Unlike most XHTML tags, <script> cannot be self-closed.

8 RHHS Web Club – September Package

If the script is not contained in an external file but is in the XHTML document itself, the script code should be inserted as:

<script type="text/javascript">
// code here

Note that in XHTML documents, particularly those sent with a MIME type of “application/xhtml+xml”, the code must be
in a CDATA block such that the XML parser will not treat the code as XHTML/XML content. (XML parsers do not naturally
disregard the content between tags.)

6. Graphics and multimedia

XHTML offers many ways to enhance documents using graphics and multimedia. Nearly all modern Web pages will use graphics
and multimedia to improve user-friendliness.

Cross-platform graphic formats such as JPEG, GIF, and PNG can be easily embedded using a simple tag:

<img src="src/to/image.png" alt="A mandatory description of the file" />

<img> tags are always self-closed. The alt="" parameter is mandatory for accessibility and standards compliance.

XHTML does not limit Web pages to text and static graphics. Flash content (typically .swf files) is extremely popular on Web
sites. Video formats like QuickTime (.mov) or standards-based MPEG-4 content (.mp4/.m4v) can also be used on Web pages.
Despite the open nature of the MPEG-4 format or the open source nature of Java, most Web sites will avoid using them in favour
of Flash due to 98% adoption on modern personal computers.

Other multimedia formats are only embedded using the <object> tag. For backwards-compatibility, some Web developers will
include an <embed> tag nested within the <object> tag. However, nearly all modern browsers use the <object> tag for
embedded multimedia. Flash and QuickTime are the most commonly embedded formats.

<object classid="clsid:D27CDB6E-AE6D-11cf-96B8-444553540000"
9,0,28,0" width="400" height="330">
<param name="movie" value="http://blip.tv/play/gbNFy9VDAA" />
<param name="quality" value="high" />
<param name="allowFullScreen" value="true" />

The above code is a cross-platform method of embedding Flash content (in this case, a video). Note that the actual location of the
object is not specified in the <object> tag, but in nested <param> tags. This is specific to content requiring browser plug-ins, as
the <object> tag loads the Adobe Flash Player, and the <param> tags pass on the location and other details to the Flash Player
plug-in. The same applies to content intended for QuickTime, except that the location is in a <param name="src"> tag rather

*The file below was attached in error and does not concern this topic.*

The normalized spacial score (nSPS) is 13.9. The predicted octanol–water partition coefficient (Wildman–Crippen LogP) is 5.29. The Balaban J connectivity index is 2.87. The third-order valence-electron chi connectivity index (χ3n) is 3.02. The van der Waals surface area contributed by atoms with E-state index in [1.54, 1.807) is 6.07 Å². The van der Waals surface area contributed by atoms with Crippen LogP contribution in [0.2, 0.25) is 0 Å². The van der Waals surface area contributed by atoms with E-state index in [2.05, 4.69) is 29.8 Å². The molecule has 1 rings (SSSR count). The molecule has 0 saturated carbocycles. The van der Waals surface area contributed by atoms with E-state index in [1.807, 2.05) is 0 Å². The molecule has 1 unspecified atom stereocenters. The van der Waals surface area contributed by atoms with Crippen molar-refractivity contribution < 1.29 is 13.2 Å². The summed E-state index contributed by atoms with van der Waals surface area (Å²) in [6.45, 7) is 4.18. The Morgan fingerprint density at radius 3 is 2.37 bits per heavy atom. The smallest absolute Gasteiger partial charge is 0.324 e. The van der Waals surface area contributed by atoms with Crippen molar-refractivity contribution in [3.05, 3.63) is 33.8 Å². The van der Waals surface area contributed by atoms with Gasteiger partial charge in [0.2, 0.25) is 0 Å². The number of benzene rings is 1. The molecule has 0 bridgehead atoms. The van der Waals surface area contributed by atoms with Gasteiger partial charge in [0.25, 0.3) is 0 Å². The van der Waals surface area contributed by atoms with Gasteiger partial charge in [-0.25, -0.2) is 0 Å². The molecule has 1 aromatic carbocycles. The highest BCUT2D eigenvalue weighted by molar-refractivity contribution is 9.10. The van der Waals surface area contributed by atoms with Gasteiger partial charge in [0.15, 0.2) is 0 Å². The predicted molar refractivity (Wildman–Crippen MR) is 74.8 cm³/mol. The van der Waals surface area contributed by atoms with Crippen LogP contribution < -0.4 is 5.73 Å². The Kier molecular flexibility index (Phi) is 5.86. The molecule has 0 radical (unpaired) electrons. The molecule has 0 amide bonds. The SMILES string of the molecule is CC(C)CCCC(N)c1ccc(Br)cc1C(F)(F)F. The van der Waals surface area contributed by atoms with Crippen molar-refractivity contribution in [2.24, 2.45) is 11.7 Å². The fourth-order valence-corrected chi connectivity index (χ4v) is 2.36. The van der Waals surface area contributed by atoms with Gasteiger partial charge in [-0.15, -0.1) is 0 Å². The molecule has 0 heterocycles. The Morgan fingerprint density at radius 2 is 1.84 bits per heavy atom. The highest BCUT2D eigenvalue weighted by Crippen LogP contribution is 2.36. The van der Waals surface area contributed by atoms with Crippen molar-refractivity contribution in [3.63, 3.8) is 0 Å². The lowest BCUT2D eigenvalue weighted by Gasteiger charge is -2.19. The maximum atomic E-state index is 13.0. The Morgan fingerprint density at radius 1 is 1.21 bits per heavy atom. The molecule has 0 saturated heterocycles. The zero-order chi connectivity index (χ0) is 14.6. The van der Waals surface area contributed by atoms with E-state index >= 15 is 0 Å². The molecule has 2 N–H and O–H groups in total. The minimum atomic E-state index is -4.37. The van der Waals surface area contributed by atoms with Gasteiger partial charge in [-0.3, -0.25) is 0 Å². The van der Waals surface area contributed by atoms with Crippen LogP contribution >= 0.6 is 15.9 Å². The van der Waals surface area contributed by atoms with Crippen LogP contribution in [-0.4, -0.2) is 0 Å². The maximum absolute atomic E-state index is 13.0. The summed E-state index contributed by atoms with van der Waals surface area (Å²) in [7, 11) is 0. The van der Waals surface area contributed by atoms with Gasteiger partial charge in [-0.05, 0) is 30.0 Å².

than <param name="movie">.

Unfortunately, in order to maintain compatibility with older browsers, developers are forced to use the non–standards-compliant
RHHS Web Club

<embed> tag or a JavaScript function. As the diversity of browsers increases, more developers are choosing to use the free, open
source script “swfobject”. Similar scripts exist for other formats.

Cross-platform formats can be embedded using the standards-compliant data="" parameter of the <object> tag:

<object width="400" height="300" data="src/to/image.tif" type="image/tiff"></object>

Important! In the next draft version of XHTML, even the <img> tag will be replaced by the <object> method of embedding
non-textual content. Become very familiar with standards-compliant object embedding.
RHHS Web Club – September Package 9

Form for the Application of Hosting PLEASE PRINT CLEARLY

Name Username (max. 8 characters)

Contact E-mail

Desired subdomain (example: demo.freddyware.org) **** You can choose a subdomain at freddyware.org -OR- rhhsweb.net

Signature Date

Agreement for the Use of Hosting PLEASE READ CAREFULLY

You must abide by these (simplified) conditions if you should accept hosting provided by the Web Club. As the club’s operations
are funded by the school, all uses of the hosting services must be consistent with school policies.

In order to use the service, you agree to abide by all applicable laws in the jurisdiction of Richmond Hill, Ontario, Canada. You

©2008 Frederick J. Ding. Commercial uses prohibited.

may not post or link to material that is unlawful, threatening, abusive, malicious, defamatory, obscene, profane or otherwise
objectionable in any way.

In particular, content relating to the following topics are not permitted on the hosting service:

• Pirating of software and multimedia

• Adult content
• Alcohol, smoking, and other drugs
• Guns, weapons, ammunition, and explosives

You may not use the hosting service to send unsolicited e-mail (SPAM). Each message that is in violation of this policy will incur a
punitive fee from the server provider, which will be charged to you.

You also acknowledge that some executive members will always have administrative access to all hosting accounts, and may
remove any content (deemed to be questionable) without notice.

“You agree to indemnify us (club executive members, the school administration, FreddyWare, and the server provider) and hold
us harmless for any breach by you or claims against us by a third party for all claims, actions, proceedings, losses, liabilities,
damages, costs, and expenses arising due to your breach of this Agreement.”

The club executives, the teacher advisor, the school administration, and the Student Council will have the authority to decide
what is in violation of these policies.

If you are applying for hosting, sign below to accept these terms.

Signature Date